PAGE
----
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Hermetic Ism Part I by John Nash

Hermetic Ism Part I by John Nash

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Winter 2009
Copyright ©
The Esoteric Quarterly
, 2009.
39
Hermeticism: Rise and Fall of an Esoteric System:Part I
John F. NashSummary
hat we now know as Hermeticism wasborn when texts appeared, early in theCommon Era, believed to contain revelationfrom the god Thoth/Hermes/Mercury andteachings of the ancient Egyptian priesthood.Taking an historical approach, this article ex-plores the growing interest in Hermeticism inthe Middle Ages and even greater interest dur-ing the Renaissance. The Hermetic texts werethought to prophesy the coming of Christ—orpossibly the renewal of Christianity by the in-corporation of elements of Egyptian religion.For several centuries Hermeticism—with astrong basis in talismanic magic and signifi-cant emphasis on astrology and alchemy—wasthe dominant system of esotericism in Chris-tian Europe.Part I explores the evolution of Hermeticismfrom its origins in antiquity through its “goldenage,” which came to a close with the executionof Giordano Bruno in 1600. Part II, which willappear in the next issue, continues the story byexamining specific applications of Hermeti-cism, its decline in the mid-17th century, andthe revival of interest in modern times.
The Hermetic Texts
uring the period from about 200 BCE to300 CE, esoteric texts attracted attentionin the Greco-Roman world. They found fertileground in the cultural environment of late Pla-tonism, which had already taken on a religio-mystical dimension that would play out overtime in the Essene and rabbinic schools of Ju-daism; in pagan and Christian Gnosticism; and,by the end of the period, in Neoplatonism. Ex-otic ideas, beliefs, and religious practices werevalued by the intelligentsia of the Roman Em-pire. Well-to-do Greeks and Romans madepilgrimages to Egypt, and sometimes to otherparts of the Middle East, to savor ancient wis-dom and religious rituals.Apocalyptic and “Wisdom” literature emergedin Hellenic Judaism and was incorporated intothe Greek Septuagint—though not in the He-brew Bible approved by the Sanhedrin. The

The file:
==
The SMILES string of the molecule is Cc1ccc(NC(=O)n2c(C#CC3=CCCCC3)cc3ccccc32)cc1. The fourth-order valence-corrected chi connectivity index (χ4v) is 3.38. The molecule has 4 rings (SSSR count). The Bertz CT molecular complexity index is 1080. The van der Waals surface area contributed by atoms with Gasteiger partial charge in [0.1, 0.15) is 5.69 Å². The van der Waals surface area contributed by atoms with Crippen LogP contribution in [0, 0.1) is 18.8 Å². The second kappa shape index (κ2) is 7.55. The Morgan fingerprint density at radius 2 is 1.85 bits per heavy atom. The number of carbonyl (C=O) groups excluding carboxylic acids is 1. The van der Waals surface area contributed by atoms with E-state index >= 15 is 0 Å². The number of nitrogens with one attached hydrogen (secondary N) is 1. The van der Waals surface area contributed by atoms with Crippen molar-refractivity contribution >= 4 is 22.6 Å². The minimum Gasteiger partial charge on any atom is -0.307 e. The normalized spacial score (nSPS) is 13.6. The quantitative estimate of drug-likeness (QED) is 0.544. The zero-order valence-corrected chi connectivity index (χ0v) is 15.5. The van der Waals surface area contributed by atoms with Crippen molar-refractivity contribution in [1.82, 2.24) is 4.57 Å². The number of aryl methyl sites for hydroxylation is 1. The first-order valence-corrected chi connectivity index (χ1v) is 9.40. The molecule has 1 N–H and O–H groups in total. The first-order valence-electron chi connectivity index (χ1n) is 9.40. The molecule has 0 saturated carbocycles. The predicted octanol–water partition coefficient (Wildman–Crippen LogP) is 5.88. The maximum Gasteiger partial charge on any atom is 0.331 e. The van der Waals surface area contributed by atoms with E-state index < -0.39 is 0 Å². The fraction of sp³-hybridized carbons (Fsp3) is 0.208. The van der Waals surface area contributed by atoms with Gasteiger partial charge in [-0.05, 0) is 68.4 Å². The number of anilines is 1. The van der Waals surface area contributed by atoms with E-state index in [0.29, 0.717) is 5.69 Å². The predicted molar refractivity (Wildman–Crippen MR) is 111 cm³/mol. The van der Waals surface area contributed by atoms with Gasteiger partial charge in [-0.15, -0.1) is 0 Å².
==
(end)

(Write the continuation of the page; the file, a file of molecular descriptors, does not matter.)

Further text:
Books of Enoch
supposedly described mysticalexperiences of the biblical prophet Enoch, sonof Jared and great-grandfather of Noah.
1
Kab-balistic texts were believed to preserve oralteachings from Moses or even Abraham.
2
The
Sibylline Oracles
presented a mixture of clas-sical mythology and Judeo-Christian sacredstories. The
Chaldean Oracles
claimed to pre-sent the teachings of Zoroaster. Finally, and of concern to us here, the so-called Hermetictexts professed to communicate the secret wis-dom of the ancient Egyptian priesthood.That wisdom was attributed to the Egyptiangod Thoth. Depicted in art as a man with thehead of an ibis, he was the scribe of the gods,his long beak suggestive of a quill. Thoth al-legedly gave his countrymen their laws andbestowed on humanity the gifts of languageand writing. Writing clearly brought greatbenefits, but it was not universally welcomed.King Thamus complained to the god: “[T]his